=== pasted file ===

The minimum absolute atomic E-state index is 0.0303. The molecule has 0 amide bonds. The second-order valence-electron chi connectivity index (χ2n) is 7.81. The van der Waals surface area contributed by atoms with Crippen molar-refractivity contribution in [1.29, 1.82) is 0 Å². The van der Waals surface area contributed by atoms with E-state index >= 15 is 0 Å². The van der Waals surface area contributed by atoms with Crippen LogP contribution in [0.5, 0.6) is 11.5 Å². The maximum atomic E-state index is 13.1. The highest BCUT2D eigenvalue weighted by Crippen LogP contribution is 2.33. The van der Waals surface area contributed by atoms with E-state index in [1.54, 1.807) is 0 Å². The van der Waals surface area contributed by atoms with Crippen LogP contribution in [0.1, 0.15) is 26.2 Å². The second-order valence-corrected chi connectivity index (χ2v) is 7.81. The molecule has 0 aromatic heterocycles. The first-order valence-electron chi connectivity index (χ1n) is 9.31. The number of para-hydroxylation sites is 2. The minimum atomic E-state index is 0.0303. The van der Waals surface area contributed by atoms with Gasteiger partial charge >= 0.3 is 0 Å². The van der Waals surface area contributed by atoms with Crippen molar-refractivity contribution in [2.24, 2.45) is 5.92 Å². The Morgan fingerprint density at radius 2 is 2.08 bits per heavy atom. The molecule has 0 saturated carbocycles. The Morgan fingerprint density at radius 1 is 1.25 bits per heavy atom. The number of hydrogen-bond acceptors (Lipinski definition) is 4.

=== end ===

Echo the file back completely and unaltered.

The minimum absolute atomic E-state index is 0.0303. The molecule has 0 amide bonds. The second-order valence-electron chi connectivity index (χ2n) is 7.81. The van der Waals surface area contributed by atoms with Crippen molar-refractivity contribution in [1.29, 1.82) is 0 Å². The van der Waals surface area contributed by atoms with E-state index >= 15 is 0 Å². The van der Waals surface area contributed by atoms with Crippen LogP contribution in [0.5, 0.6) is 11.5 Å². The maximum atomic E-state index is 13.1. The highest BCUT2D eigenvalue weighted by Crippen LogP contribution is 2.33. The van der Waals surface area contributed by atoms with E-state index in [1.54, 1.807) is 0 Å². The van der Waals surface area contributed by atoms with Crippen LogP contribution in [0.1, 0.15) is 26.2 Å². The second-order valence-corrected chi connectivity index (χ2v) is 7.81. The molecule has 0 aromatic heterocycles. The first-order valence-electron chi connectivity index (χ1n) is 9.31. The number of para-hydroxylation sites is 2. The minimum atomic E-state index is 0.0303. The van der Waals surface area contributed by atoms with Gasteiger partial charge >= 0.3 is 0 Å². The van der Waals surface area contributed by atoms with Crippen molar-refractivity contribution in [2.24, 2.45) is 5.92 Å². The Morgan fingerprint density at radius 2 is 2.08 bits per heavy atom. The molecule has 0 saturated carbocycles. The Morgan fingerprint density at radius 1 is 1.25 bits per heavy atom. The number of hydrogen-bond acceptors (Lipinski definition) is 4.